“But you hardly know me. . .And anyway, how exactly, Reign, did you know my name?”

“There is little that I don’t know about the divine Desirée.”

Oh,” she said. Desirée appeared now to try to outrace her heart, and fled to her mother’s room with the unbelievable belt. How will Reign keep his pants up without it? she found herself whimsically musing; then, shocked over these stirrings, she blushed in her embarrassment. The deeply snoring Felicity remained undisturbed by her daughter’s high-heeled footfall in her room. Nor did she awaken when her daughter placed the worshipful Reign’s belt upon the foot of her bed; nor even when Desirée placed a kiss upon her mother’s temple. With her eyebrow pencil, Desirée scrawled a quickly conceived note upon an envelope from the IRS. But the note contained no pertinent information, for Desirée could not say for certain exactly where she was not going. Let me hurry for my binoculars to see this unknown world, and my camera to capture this unseen universe, Desirée said to her pounding he art, which seemed to drum with the beat of the rain as it struck down upon the roof.

I’ll not allow. . .I’ll not allow. . .My heart to be under any man’s hammer, Desirée said aloud, and almost completely out of breath now, as she affixed the straps of the binoculars, and then placed her gift from her father into the camera case. Soon the most handsome couple the world has ever set eyes upon went downstairs, and onto the streets. Now Desirée—who considered herself tall for a woman—discovered that she barely reached the elbows of Reign. The rain had completely ceased, and there was a rainbow in the heavens. Desirée saw at the curbside a purple-colored stretch limousine, with smoky ultra-violet-colored windows. The most gorgeous guy in the world scooped Desirée up into his arms. She was completely breathless as they entered the limo. The chauffeur was dressed in black, and when he turned to greet his passengers, Desirée observed he was wearing a ski mask with only shocking blue eyes showing through; he had a red carnation in his lapel.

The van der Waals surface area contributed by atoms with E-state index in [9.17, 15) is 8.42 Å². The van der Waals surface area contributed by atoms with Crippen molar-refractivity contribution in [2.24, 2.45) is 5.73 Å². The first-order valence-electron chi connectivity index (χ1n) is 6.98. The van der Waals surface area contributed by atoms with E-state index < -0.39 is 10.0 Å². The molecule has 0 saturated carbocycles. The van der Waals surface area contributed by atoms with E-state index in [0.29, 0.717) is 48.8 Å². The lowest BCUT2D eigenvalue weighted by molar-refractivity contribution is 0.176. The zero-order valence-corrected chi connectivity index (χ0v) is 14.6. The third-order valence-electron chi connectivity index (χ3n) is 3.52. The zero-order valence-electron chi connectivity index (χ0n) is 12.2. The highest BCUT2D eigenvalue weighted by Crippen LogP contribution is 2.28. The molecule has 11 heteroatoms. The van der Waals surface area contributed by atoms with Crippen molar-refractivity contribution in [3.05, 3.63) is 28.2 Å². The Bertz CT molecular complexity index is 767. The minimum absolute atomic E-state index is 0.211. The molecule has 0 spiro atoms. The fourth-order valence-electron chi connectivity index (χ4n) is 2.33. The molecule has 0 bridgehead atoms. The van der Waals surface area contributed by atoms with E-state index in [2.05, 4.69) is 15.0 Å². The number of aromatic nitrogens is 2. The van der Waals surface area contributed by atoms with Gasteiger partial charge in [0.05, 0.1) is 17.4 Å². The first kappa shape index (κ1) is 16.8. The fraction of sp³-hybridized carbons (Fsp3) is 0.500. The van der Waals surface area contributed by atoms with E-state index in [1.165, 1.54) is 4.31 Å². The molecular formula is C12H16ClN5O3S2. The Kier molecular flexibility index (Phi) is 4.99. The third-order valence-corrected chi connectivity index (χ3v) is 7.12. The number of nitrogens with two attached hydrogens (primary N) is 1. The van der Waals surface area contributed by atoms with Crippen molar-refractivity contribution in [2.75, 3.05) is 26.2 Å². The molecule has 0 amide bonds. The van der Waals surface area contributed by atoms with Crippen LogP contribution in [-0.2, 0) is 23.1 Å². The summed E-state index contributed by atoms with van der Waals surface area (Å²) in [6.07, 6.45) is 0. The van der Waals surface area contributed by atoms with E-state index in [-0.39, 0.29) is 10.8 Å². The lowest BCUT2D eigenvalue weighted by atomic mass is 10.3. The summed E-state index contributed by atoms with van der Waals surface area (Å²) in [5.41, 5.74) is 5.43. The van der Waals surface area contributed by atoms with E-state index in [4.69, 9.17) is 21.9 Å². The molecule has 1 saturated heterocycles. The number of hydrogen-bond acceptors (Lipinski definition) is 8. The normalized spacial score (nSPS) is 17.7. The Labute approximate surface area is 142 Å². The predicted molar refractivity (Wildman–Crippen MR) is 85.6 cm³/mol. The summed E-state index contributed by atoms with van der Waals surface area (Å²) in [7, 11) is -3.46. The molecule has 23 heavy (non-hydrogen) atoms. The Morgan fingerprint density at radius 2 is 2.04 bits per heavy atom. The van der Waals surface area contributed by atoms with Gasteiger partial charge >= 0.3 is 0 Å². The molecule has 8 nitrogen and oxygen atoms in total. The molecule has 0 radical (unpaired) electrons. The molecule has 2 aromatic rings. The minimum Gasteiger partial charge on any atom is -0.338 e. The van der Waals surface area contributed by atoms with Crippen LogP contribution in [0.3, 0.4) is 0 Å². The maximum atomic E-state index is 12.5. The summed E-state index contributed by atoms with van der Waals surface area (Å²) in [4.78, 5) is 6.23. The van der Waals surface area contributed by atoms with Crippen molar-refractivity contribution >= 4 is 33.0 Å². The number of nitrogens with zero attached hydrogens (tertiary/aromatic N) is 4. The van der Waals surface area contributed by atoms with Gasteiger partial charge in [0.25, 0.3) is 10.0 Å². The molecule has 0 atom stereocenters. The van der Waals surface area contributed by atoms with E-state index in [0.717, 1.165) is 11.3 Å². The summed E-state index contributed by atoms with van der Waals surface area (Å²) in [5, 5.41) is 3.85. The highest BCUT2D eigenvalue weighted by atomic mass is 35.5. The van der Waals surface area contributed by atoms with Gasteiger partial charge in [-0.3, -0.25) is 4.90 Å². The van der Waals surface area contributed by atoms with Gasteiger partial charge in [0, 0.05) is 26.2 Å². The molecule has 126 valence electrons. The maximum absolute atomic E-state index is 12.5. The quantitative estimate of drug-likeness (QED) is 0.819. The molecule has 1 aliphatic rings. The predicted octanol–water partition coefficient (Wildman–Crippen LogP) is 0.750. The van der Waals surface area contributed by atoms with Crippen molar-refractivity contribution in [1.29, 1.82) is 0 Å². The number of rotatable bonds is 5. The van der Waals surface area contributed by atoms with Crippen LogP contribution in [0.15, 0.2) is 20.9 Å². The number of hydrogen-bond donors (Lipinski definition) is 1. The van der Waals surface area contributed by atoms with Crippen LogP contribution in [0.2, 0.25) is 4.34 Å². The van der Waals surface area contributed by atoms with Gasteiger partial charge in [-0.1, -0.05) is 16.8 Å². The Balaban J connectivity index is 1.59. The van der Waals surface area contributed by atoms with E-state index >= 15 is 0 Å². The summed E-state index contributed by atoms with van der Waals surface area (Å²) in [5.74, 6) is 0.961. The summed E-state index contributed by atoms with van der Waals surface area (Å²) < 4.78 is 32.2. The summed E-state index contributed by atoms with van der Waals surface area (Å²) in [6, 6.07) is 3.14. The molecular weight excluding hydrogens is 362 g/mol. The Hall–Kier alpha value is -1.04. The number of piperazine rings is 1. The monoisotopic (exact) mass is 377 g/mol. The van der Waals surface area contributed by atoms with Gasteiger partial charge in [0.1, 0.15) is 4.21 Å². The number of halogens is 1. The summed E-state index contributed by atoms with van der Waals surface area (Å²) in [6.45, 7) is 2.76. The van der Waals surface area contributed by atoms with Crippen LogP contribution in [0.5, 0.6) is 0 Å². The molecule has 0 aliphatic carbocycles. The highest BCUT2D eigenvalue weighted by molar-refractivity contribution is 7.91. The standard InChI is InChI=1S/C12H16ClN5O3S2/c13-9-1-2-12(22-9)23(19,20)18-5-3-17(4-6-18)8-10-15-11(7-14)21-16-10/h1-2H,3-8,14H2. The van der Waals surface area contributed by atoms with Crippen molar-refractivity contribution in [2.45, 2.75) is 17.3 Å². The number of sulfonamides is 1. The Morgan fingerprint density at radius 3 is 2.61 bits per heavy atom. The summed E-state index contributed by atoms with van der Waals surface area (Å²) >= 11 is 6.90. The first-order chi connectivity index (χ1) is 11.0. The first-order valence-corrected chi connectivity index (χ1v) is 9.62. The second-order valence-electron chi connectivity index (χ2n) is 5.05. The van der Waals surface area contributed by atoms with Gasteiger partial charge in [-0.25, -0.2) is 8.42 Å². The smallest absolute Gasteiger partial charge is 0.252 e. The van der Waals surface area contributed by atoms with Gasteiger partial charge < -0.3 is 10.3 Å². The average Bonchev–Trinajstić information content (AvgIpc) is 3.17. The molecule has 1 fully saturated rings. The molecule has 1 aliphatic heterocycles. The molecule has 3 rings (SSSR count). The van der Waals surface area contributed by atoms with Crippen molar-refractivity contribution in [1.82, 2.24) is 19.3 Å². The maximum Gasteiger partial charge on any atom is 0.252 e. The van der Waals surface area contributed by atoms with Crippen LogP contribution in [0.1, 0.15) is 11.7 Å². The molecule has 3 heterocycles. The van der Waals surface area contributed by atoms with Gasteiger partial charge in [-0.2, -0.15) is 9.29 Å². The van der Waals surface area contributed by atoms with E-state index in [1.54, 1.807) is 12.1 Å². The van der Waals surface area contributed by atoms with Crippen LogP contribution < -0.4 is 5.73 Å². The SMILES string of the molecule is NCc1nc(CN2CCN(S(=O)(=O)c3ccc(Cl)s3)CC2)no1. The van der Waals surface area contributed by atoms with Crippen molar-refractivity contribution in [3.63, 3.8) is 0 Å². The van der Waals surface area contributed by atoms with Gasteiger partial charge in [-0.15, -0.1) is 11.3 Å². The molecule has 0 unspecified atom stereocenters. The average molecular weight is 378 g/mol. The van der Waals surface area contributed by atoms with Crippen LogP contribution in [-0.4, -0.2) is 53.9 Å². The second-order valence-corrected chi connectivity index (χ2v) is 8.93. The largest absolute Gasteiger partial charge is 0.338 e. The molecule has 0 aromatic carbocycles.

The limo took off in a cruising manner, like a plane or a gigantic bird about to ascend the heavens, Desirée thought. She had never been in an airplane in her life, she could only imagine that this was it, this zenith of overdrive. She had been in a limousine once before when Desirée and her mother had left her father’s funeral in a car similar to this one, but not nearly as well appointed, Desirée now reflected. The driver of that limousine was also a part-time blues singer and steel guitarist—Lightning Chord Rodgers.

By pressing a small blue button on a panel, the most gorgeous guy in the world was able to present an extended, bright bar of worldly delights. A variety of liquors, candies, mints, miniatures of the best bourbons, scotches, vodkas. . .caviar. . .patés. . . .More than anything Desirée was stunned by the wonderful glass mirror that reflected the beautiful image of this fabulous couple before her eyes: Reign and Desirée Dobbs. She wondered if he had a last name. Well, of course he did. But he was too gorgeous to need a last name. Still, “Reign” seemed something akin to a stage name a renowned entertainer might carry.